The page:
Pop-up 94th Street

Tuner car enthusiasts returned to the 94th Street parking lot near the Acme supermarket last week to check out several modified vehicles during the unsanctioned pop-up rally. Even though events like this occurred over the weekend, officials said there was a high degree of compliance.

Fewer cars came, but those that did mostly behaved as police monitored activity

Known for law-breaking riotous behavior, this year’s pop-up rally saw its participants put into a submission hold by the Ocean City Police, other area law enforcement agencies, state legislators, local officials, and business owners. Although the result was much better behavior overall, a few incidents still occurred.

“This year, the combined measures of the Ocean City community and our allied agencies resulted in a significant decrease from last year’s event,” Police Chief Ross Buzzuro said in a prepared statement. “While we experienced isolated incidents, the event overall was much different than years past.”

The pop-up rally is an offshoot of the official H2Oi event that once took place in Worcester County and attracted enthusiasts of water-cooled European vehicles such as Volkswagens and Audis. Over time, the event attracted those with highly tuned imported cars that did not qualify for inclusion in the H2Oi event.

The new attendees of the event were much less restrained than H2Oi owners, who were blamed for unruly situations it had no control over. Ultimately, the event relocated to Atlantic City, though the tuner car operators continued coming to Ocean City.

Now referred to as the pop-up rally, this collection of enthusiasts between the ages of 18-40 connect on social media platforms like Facebook and plan events in the resort, often resulting in drivers tearing up and down the streets and challenging each other to burnouts or donut-spinning competitions in intersections, while being surrounded by crowds of spectators.

To put a damper on the activity and behavior of the attendees, Ocean City officials implemented a special event zone from Sept. 21-26 that covered the entire resort area, and lowered the speed limit to 30 mph in all areas except those where the speed was already lower. Inside the special event zone, police made a concerted effort to enforce the adjusted speed limit while also looking for exhibition driving, illegal car modifications, and faulty equipment.

According to preliminary the statistics for Thursday-Sunday, police fielded 1,807 calls for service, 279 from citizens and 1,528 from officers.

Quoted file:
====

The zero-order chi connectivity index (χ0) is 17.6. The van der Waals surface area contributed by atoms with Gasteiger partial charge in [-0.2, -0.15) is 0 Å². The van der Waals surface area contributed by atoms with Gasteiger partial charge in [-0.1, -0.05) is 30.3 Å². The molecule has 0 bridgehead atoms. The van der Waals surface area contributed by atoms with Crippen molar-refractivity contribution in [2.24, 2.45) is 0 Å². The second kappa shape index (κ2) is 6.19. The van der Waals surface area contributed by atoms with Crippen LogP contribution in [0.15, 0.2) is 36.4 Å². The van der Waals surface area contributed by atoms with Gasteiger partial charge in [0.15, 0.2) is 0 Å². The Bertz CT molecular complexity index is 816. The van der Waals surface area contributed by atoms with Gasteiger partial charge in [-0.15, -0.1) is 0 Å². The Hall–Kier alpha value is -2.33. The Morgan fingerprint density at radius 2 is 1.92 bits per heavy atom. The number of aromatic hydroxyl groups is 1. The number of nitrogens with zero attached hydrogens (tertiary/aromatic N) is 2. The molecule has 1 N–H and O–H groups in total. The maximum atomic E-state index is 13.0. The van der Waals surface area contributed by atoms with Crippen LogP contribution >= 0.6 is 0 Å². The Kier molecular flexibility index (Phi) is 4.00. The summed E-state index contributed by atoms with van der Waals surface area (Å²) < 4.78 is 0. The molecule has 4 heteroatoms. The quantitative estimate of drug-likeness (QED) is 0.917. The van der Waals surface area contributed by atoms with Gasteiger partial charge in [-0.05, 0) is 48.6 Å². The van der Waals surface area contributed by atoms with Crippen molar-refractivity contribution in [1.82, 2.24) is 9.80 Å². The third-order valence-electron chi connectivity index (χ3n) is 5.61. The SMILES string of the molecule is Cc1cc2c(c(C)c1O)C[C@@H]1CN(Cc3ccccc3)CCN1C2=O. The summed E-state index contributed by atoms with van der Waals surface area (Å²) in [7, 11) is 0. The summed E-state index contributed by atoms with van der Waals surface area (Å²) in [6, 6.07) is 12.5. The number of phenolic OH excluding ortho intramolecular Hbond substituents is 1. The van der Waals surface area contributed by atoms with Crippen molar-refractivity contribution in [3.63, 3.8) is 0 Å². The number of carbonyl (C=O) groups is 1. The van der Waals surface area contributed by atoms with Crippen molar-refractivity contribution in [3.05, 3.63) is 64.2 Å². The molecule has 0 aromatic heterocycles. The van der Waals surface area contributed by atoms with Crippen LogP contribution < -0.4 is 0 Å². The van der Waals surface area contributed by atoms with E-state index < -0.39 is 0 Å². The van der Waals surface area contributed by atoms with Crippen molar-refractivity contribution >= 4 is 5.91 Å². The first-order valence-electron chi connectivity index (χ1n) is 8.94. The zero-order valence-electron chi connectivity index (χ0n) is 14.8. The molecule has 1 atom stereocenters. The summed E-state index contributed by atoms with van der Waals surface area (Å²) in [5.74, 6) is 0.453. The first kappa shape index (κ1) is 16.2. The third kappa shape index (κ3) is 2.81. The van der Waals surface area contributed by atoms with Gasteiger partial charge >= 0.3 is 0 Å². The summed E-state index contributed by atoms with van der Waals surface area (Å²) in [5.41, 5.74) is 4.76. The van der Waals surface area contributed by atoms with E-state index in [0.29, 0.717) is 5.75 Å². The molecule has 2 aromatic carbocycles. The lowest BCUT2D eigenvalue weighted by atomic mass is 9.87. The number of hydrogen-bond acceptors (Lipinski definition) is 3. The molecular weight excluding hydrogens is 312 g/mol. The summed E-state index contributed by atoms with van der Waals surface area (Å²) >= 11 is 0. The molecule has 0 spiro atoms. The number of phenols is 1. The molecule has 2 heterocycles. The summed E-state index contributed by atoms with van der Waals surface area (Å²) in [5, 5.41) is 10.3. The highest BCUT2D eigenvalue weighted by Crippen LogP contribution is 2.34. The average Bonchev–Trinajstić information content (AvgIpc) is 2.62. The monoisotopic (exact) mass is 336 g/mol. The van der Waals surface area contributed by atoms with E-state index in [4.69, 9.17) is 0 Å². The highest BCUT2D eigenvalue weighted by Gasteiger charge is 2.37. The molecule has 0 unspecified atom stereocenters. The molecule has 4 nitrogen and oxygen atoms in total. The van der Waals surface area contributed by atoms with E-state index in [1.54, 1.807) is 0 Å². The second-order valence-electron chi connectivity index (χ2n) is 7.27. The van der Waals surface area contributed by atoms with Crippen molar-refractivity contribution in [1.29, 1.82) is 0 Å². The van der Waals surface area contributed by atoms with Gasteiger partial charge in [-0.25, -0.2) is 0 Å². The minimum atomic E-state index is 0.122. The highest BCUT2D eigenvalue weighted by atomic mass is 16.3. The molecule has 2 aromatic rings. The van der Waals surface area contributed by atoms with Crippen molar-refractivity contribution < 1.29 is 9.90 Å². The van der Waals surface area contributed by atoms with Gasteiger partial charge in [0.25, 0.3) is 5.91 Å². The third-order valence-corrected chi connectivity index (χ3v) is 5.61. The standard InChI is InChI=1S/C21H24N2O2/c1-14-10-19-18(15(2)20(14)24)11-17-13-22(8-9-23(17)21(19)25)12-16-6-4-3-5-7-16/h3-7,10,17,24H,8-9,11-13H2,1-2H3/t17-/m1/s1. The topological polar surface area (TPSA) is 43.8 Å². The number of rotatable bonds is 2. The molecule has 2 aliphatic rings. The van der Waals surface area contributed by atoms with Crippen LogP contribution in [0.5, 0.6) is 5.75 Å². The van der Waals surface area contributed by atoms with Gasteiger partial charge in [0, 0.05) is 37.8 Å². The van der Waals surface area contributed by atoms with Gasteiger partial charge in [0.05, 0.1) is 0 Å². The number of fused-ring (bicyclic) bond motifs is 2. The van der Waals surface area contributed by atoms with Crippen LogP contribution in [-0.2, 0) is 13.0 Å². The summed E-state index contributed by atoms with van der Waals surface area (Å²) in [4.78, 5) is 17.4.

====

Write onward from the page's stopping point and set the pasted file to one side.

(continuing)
Police conducted 986 traffic stops and issued 828 citations over the four-day period.

In 2020, there were 2,802 calls for service, and in 2019 they fielded 2,933 calls for service, showing a downward trend between 2019 and 2020, and now 2021.

Likewise, police conducted 1,230 traffic stops and issued 1,614 traffic citations in 2019, and 1,218 stops resulting in 1,498 citations in 2020.

Also, this year, police made 134 arrests, which included two for drugs, 12 for weapons, and 11 for DUI. In 2019, there were 121 arrests, slightly fewer than this year’s total. Of these, three were for drugs, six for weapons and four for DUI. In 2020, there were 277 arrests, 10 of which were for drugs, 23 for weapons, and six for DUI.

Police were also on the lookout for exhibition driving, which includes things like burning out, skidding, and accelerating at a very aggressive pace and forcing backfires to impress a crowd.

Fifty-three people were ticketed for exhibition driving over the weekend, compared to the 123 who were ticketed for the offense in 2020. Police did not provide statistics on the offense for 2019 or any previous year.

Altogether, 101 vehicles were towed last week for illegal modifications as compared to 368 in 2020.

Ocean City Communications Director Jessica Waters said police responded to a few isolated situations where large groups gathered in parking lots, although for the most part, she added, there was a high degree of compliance.

“We experienced isolated issues with crowds on Friday and Saturday,” she said. “In comparison to last year, the crowds were not nearly as large, and our officers and allied agencies were able to address them quickly.”

Waters also said there was far less traffic in Ocean City than in previous years and higher degree of compliance on the road in the special event zone.

Buzzuro said the special event zone legislation and enforcement efforts were vital components that led to a successful weekend.

“I am humbled and proud of the dedication of our Ocean City police officers, dispatchers, public safety personnel, and the hundreds of men and women from allied agencies who worked tirelessly to protect and serve our community this weekend,” he said.

This story appears in the print version of Ocean City Today on Oct. 1, 2021.

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